= Subscribers only.
Sign in here.
Subscribe here.

Black Like Who?

= Subscribers only.
Sign in here.
Subscribe here.

A Matter of Life

= Subscribers only.
Sign in here.
Subscribe here.

City of Gilt

= Subscribers only.
Sign in here.
Subscribe here.

view Table Content

FEATURED ON HARPERS.ORG

Article
Texas is the Future·

= Subscribers only.
Sign in here.
Subscribe here.

I first heard the name Barack Obama in the spring of 2004, while visiting my mother in Chicago. As we sat around the kitchen table early one spring morning, I noticed a handsome studio portrait among the pictures, lists, cards, and other totems of family life fastened to the refrigerator door. “Who’s the guy with the ears?” I asked, assuming he was some distant relative or family friend I didn’t know or else had forgotten. “Barack Obama,” she answered with a broad smile. “He’s running for Senate, but he’s going to be the first black president.”

Illustration (detail) by John Ritter
Post
The Forty-Fifth President·

= Subscribers only.
Sign in here.
Subscribe here.

I first heard the name Barack Obama in the spring of 2004, while visiting my mother in Chicago. As we sat around the kitchen table early one spring morning, I noticed a handsome studio portrait among the pictures, lists, cards, and other totems of family life fastened to the refrigerator door. “Who’s the guy with the ears?” I asked, assuming he was some distant relative or family friend I didn’t know or else had forgotten. “Barack Obama,” she answered with a broad smile. “He’s running for Senate, but he’s going to be the first black president.”

Photograph (detail) by Philip Montgomery
Article
Itchy Nose·

= Subscribers only.
Sign in here.
Subscribe here.

I first heard the name Barack Obama in the spring of 2004, while visiting my mother in Chicago. As we sat around the kitchen table early one spring morning, I noticed a handsome studio portrait among the pictures, lists, cards, and other totems of family life fastened to the refrigerator door. “Who’s the guy with the ears?” I asked, assuming he was some distant relative or family friend I didn’t know or else had forgotten. “Barack Obama,” she answered with a broad smile. “He’s running for Senate, but he’s going to be the first black president.”

Artwork (detail) © The Kazuto Tatsuta/Kodansha Ltd
Article
A Matter of Life·

= Subscribers only.
Sign in here.
Subscribe here.

I first heard the name Barack Obama in the spring of 2004, while visiting my mother in Chicago. As we sat around the kitchen table early one spring morning, I noticed a handsome studio portrait among the pictures, lists, cards, and other totems of family life fastened to the refrigerator door. “Who’s the guy with the ears?” I asked, assuming he was some distant relative or family friend I didn’t know or else had forgotten. “Barack Obama,” she answered with a broad smile. “He’s running for Senate, but he’s going to be the first black president.”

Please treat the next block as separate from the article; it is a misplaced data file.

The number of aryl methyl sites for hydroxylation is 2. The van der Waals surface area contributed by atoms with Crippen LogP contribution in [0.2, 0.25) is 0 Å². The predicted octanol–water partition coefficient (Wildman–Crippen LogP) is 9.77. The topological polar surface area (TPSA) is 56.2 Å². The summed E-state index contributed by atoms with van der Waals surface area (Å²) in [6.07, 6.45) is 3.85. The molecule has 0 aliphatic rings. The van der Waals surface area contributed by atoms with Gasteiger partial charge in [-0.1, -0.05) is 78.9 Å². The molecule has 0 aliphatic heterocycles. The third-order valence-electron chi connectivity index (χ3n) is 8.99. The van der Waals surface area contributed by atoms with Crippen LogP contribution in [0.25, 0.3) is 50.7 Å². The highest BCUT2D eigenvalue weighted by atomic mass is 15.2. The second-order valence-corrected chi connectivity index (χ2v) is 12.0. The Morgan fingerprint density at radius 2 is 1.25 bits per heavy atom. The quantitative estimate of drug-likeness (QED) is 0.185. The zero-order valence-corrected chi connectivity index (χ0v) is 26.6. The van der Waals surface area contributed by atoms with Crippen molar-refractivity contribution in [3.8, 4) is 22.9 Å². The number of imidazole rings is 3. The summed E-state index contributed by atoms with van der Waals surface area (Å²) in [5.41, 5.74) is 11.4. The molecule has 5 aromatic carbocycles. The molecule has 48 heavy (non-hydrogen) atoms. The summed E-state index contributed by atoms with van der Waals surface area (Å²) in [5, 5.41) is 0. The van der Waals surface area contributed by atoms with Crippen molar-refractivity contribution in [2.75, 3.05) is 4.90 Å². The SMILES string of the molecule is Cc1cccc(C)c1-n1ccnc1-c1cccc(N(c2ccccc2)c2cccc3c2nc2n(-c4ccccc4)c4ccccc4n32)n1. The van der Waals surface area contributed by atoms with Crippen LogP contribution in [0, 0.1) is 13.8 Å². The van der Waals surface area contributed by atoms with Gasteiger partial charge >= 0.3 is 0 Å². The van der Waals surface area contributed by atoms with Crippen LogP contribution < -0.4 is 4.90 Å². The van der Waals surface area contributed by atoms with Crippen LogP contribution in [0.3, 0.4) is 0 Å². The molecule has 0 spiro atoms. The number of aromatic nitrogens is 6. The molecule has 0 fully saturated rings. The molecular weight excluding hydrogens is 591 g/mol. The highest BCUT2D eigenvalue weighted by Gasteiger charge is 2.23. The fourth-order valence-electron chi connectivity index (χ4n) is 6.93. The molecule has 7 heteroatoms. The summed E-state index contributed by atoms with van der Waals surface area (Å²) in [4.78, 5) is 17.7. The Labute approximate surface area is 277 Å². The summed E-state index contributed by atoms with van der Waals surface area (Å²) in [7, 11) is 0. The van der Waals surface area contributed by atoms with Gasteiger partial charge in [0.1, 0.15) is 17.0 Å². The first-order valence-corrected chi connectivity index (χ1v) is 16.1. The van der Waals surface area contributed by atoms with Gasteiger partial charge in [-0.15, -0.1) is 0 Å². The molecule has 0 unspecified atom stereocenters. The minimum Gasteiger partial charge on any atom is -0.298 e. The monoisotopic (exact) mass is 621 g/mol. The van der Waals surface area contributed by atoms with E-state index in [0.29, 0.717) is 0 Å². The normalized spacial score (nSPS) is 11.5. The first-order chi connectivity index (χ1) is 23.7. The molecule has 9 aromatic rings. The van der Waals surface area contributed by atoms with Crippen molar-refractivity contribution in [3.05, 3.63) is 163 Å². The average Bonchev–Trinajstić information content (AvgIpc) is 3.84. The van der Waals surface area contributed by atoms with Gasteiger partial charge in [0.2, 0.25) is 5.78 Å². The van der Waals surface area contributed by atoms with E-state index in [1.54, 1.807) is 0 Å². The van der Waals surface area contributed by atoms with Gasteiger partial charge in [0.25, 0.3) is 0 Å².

Photograph (detail) by Edwin Tse
Article
Black Like Who?·

= Subscribers only.
Sign in here.
Subscribe here.

I first heard the name Barack Obama in the spring of 2004, while visiting my mother in Chicago. As we sat around the kitchen table early one spring morning, I noticed a handsome studio portrait among the pictures, lists, cards, and other totems of family life fastened to the refrigerator door. “Who’s the guy with the ears?” I asked, assuming he was some distant relative or family friend I didn’t know or else had forgotten. “Barack Obama,” she answered with a broad smile. “He’s running for Senate, but he’s going to be the first black president.”

Photograph © Jon Lowenstein/NOOR

Chances that a body of water in Mexico is too contaminated to swim in:

3 in 4

Sensory analysts created the perfect cheese sandwich.

Trump issued an executive memorandum expediting the construction of the Dakota Access Pipeline, and the U.S. Army Corps of Engineers issued the permits required to complete the project to Energy Transfer Partners, a company in which Trump once had a stake of as much as $1 million.

Subscribe to the Weekly Review newsletter. Don’t worry, we won’t sell your email address!

HARPER’S FINEST

Who Goes Nazi?

= Subscribers only.
Sign in here.
Subscribe here.

By

"It is an interesting and somewhat macabre parlor game to play at a large gathering of one’s acquaintances: to speculate who in a showdown would go Nazi. By now, I think I know. I have gone through the experience many times—in Germany, in Austria, and in France. I have come to know the types: the born Nazis, the Nazis whom democracy itself has created, the certain-to-be fellow-travelers. And I also know those who never, under any conceivable circumstances, would become Nazis."

Subscribe Today